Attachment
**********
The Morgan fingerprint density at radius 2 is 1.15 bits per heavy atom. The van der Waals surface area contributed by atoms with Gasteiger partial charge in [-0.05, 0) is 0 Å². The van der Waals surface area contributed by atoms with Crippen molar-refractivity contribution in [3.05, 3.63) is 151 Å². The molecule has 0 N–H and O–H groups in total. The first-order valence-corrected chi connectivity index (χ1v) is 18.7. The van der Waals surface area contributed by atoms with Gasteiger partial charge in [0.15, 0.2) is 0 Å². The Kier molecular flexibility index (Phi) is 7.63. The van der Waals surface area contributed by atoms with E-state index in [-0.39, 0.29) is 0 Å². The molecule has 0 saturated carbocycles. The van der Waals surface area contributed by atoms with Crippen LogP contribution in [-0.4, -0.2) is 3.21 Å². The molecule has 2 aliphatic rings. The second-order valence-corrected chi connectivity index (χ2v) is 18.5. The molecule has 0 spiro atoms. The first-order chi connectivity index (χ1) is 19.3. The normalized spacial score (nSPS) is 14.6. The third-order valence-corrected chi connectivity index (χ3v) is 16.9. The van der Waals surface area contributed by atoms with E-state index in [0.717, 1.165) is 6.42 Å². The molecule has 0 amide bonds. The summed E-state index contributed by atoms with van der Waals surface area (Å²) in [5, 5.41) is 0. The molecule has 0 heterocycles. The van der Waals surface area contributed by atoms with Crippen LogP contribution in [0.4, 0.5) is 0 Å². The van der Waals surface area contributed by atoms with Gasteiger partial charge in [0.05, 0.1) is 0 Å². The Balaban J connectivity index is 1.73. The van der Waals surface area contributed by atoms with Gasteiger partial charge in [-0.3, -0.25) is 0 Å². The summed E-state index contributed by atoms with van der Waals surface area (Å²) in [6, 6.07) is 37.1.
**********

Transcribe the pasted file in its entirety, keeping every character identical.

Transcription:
The Morgan fingerprint density at radius 2 is 1.15 bits per heavy atom. The van der Waals surface area contributed by atoms with Gasteiger partial charge in [-0.05, 0) is 0 Å². The van der Waals surface area contributed by atoms with Crippen molar-refractivity contribution in [3.05, 3.63) is 151 Å². The molecule has 0 N–H and O–H groups in total. The first-order valence-corrected chi connectivity index (χ1v) is 18.7. The van der Waals surface area contributed by atoms with Gasteiger partial charge in [0.15, 0.2) is 0 Å². The Kier molecular flexibility index (Phi) is 7.63. The van der Waals surface area contributed by atoms with E-state index in [-0.39, 0.29) is 0 Å². The molecule has 0 saturated carbocycles. The van der Waals surface area contributed by atoms with Crippen LogP contribution in [-0.4, -0.2) is 3.21 Å². The molecule has 2 aliphatic rings. The second-order valence-corrected chi connectivity index (χ2v) is 18.5. The molecule has 0 spiro atoms. The first-order chi connectivity index (χ1) is 19.3. The normalized spacial score (nSPS) is 14.6. The third-order valence-corrected chi connectivity index (χ3v) is 16.9. The van der Waals surface area contributed by atoms with E-state index in [0.717, 1.165) is 6.42 Å². The molecule has 0 amide bonds. The summed E-state index contributed by atoms with van der Waals surface area (Å²) in [5, 5.41) is 0. The molecule has 0 heterocycles. The van der Waals surface area contributed by atoms with Crippen LogP contribution in [0.4, 0.5) is 0 Å². The van der Waals surface area contributed by atoms with Gasteiger partial charge in [0.05, 0.1) is 0 Å². The Balaban J connectivity index is 1.73. The van der Waals surface area contributed by atoms with Gasteiger partial charge in [-0.3, -0.25) is 0 Å². The summed E-state index contributed by atoms with van der Waals surface area (Å²) in [6, 6.07) is 37.1.